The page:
“Discussions about connectivism seem to diverge and break into two parts: One focussing on the complexity of the internal/ neural level, and the other one focussing on the personal/ external level (which is often misunderstood and simplified down to the idea that you don’t need to know anything once you know the “pipes” connecting to persons or resources who know” I am not that sure that is the case. I think we need to know something even if we know the pipes connecting to persons or resources, only that the emphasis is now on the pipes (connections)as the content (the information or “knowledge” ) that resides on the node could change, in respond to changing environment. This requires critical capacity to re-evaluate the content, the pipe (connection), to act and decide accordingly by making adjustments to decisions, in order to adapt and respond to changes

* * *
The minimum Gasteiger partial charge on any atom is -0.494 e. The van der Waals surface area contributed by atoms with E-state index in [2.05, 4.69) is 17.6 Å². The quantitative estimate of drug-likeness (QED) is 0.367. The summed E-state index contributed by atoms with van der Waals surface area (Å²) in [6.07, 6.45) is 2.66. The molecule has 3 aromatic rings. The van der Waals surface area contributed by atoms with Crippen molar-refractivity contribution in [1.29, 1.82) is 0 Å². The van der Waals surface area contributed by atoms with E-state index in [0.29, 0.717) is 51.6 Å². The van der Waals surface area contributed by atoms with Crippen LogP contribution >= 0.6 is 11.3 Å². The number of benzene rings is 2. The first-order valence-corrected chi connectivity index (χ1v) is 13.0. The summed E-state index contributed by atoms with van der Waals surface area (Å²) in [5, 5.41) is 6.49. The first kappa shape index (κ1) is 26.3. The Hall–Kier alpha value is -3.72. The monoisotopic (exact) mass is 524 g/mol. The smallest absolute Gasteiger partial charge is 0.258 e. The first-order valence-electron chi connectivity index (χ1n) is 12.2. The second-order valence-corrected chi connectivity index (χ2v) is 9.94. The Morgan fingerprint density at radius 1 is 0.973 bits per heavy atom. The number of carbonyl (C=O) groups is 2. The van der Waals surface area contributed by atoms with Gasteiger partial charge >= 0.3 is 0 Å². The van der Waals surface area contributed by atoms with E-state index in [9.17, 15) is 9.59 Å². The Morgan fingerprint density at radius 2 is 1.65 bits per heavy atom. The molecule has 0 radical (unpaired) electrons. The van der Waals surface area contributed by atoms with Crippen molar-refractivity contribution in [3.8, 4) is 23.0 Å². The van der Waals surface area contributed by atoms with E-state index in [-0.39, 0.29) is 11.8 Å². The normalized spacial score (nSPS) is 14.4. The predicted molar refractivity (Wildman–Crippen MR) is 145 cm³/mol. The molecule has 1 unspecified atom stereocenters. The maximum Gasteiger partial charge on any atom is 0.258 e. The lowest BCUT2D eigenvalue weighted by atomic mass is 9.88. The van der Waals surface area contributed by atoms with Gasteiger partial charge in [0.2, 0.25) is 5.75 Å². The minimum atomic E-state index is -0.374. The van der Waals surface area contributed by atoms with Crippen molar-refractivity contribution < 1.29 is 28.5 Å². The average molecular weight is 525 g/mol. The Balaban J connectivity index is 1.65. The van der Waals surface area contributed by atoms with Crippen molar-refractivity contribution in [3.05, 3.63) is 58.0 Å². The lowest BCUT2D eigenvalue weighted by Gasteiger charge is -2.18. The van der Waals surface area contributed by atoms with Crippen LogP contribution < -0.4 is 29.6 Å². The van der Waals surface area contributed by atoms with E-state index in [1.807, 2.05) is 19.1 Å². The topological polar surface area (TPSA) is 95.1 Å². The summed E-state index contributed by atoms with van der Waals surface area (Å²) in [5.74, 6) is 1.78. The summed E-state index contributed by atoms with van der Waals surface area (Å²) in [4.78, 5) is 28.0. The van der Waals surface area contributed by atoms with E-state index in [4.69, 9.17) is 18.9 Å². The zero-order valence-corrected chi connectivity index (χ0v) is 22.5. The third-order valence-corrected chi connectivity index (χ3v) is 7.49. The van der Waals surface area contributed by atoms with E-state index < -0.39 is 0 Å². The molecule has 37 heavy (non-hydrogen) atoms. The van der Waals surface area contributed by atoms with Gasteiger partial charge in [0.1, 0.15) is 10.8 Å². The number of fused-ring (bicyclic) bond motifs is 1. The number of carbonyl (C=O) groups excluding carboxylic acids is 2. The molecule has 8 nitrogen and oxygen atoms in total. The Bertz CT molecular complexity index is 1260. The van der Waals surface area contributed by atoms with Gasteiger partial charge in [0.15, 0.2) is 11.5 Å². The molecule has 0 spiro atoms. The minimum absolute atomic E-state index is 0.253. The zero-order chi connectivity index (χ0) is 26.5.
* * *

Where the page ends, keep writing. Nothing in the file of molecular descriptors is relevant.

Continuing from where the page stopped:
Thanks for your stimulating post.
    John

  2. x28 says:

    Thank you, John, for your thoughtful comment, which also shows me that I used the wrong word for the person to person level of connections: It should be “social/ external” because “personal” can be understood as internal.

  3. Thank you Matthias for your clarification. Yes, I think that was why I didn’t understand your intial points too.
    John

  4. Ruth Howard says:

    Hello Matthias I have yet to flesh out my sources critically however it’s great to so succinctly revisit this apparent divergent connection.

    At risk of pushing a favourite wheelbarrow- I totally get that the internal and external are fractal in nature. Great spiritual teachers have realized this and through my own experience of meditation I know that the world mirrors my mind and the Internet is the perfect playground for this experience of mirror mind!